These so-called “bathroom bills” look very similar across the states where they have been introduced and would have similar impacts. It is clear that there is an increasingly organized movement to discriminate against transgender students across the country.
These bills attempt to discriminate by prohibiting transgender students from using the bathroom that corresponds with their gender identity. A few of the bills allow for transgender students to use gender neutral bathrooms under limited circumstances, but this creates an unnecessary hardship on students. Restricting access for transgender students is illegal under federal law. Under Title IX, which prohibits discrimination based on sex in educational programs, public schools are prohibited from discriminating on the basis of gender identity, including in access to facilities such as bathrooms or locker rooms. States supporting “bathroom bills” are opening themselves to costly litigation.
These bills attempt to invade students’ privacy by restricting bathroom and locker room access based on their definitions of biological sex. For example, in Tennessee this definition is reduced to the sex listed on student’s original birth certificate, in Virginia it is based on a student’s anatomy, while different versions of Washington’s bill define being male or female as having certain genitalia or chromosomes. Basing a student’s gender on legal documents, anatomical inspection, or assumptions make these bills impossible to enforce without severe privacy violations. It places responsibility on busy educators to decipher and detect a student’s gender.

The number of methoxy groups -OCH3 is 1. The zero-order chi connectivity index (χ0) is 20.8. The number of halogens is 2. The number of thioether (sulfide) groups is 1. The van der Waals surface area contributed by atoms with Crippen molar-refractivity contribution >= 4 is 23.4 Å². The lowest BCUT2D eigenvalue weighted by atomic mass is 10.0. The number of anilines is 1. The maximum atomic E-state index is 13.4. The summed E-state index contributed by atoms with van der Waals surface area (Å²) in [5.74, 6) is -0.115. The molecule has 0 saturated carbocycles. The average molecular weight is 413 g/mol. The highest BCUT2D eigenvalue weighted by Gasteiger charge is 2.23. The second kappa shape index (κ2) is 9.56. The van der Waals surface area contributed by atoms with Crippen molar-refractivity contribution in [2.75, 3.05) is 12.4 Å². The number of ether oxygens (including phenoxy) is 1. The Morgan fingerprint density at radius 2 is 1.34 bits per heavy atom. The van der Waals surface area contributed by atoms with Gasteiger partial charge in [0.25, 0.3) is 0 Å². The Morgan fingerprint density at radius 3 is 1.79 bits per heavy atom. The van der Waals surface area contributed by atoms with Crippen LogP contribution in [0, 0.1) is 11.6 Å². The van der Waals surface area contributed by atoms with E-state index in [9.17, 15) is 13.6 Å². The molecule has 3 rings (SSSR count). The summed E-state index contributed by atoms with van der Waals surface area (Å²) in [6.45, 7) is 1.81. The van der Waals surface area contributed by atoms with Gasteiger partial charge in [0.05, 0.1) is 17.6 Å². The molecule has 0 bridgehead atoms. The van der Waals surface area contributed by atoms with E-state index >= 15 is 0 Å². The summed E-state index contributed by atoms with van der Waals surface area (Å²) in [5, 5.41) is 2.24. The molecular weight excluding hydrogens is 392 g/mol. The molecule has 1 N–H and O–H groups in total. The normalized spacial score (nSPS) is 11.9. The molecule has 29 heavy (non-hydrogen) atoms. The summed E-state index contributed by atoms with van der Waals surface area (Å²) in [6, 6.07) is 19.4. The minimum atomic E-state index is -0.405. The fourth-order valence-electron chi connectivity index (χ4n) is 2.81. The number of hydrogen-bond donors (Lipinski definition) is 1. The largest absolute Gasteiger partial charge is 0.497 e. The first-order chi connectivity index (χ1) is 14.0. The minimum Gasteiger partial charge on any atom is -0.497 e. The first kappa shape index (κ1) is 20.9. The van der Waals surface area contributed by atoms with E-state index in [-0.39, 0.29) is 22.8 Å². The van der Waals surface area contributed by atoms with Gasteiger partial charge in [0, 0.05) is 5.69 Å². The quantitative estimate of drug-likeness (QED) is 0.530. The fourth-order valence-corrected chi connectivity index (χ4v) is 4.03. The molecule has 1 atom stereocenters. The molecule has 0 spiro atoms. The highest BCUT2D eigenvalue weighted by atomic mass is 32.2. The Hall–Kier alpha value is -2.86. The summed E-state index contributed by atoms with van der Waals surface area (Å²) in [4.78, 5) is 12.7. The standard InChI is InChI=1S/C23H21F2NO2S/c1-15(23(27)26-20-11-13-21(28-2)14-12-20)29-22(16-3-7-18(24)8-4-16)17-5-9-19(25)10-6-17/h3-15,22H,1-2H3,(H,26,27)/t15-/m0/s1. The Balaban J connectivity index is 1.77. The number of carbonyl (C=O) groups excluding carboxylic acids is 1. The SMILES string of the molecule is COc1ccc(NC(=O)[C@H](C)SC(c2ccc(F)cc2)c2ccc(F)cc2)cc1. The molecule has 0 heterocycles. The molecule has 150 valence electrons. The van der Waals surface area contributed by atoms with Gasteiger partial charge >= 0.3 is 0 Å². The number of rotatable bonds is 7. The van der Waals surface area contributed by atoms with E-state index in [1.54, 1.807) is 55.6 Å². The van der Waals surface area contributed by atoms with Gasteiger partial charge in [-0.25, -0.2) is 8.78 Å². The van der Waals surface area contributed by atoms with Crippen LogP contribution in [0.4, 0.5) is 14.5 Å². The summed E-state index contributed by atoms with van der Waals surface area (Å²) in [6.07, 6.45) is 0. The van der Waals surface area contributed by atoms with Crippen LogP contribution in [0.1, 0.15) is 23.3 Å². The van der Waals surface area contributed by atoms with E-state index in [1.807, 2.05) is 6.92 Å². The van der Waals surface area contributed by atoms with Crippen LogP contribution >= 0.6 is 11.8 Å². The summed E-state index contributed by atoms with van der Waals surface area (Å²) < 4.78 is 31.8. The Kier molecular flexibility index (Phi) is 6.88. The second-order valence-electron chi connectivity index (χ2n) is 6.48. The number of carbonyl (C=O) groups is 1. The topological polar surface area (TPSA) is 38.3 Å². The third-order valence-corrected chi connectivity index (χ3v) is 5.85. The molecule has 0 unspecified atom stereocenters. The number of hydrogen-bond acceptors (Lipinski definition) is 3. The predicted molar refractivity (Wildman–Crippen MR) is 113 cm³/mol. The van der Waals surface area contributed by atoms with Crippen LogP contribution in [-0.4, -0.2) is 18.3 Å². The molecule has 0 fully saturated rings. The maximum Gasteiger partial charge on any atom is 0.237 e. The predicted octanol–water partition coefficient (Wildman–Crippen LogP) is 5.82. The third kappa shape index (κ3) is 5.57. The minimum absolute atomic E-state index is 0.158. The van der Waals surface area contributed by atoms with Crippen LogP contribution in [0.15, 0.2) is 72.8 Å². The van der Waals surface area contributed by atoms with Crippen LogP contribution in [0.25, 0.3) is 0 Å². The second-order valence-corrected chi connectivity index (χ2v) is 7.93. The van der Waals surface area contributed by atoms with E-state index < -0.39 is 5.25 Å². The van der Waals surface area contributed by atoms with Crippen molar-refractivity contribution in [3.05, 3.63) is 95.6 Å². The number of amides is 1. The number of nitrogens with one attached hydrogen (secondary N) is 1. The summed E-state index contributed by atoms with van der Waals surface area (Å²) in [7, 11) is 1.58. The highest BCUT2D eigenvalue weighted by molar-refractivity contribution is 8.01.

These bills would make our schools unsafe by exposing transgender students to potential mental and physical harm. Over 16% of transgender students already report physical assault due to their gender expression in schools.2 Forcing students into a bathroom that does not match their gender identity or expression could expose them to additional unnecessary harm. And while many proponents of these bills claim they would protect people, especially women, using the bathrooms there is no evidence that states or schools that allow transgender people to use the bathroom of their choice see any increase in crime or violence in these spaces.3 The simple reality is that these laws don’t make anyone safer and actually put transgender youth at greater risk.
In addition to ostracizing transgender students, these bills have very real health consequences, especially for students that avoid using the bathroom all day. Students may also miss class, further putting them at risk for dropping out of school or having lower grade point averages.4 Increasing unnecessary stress by legalizing discrimination is a step in the wrong direction. Students deserve affirming learning environments where they can thrive and grow, and these bills attempt to tear apart the foundation of that vision.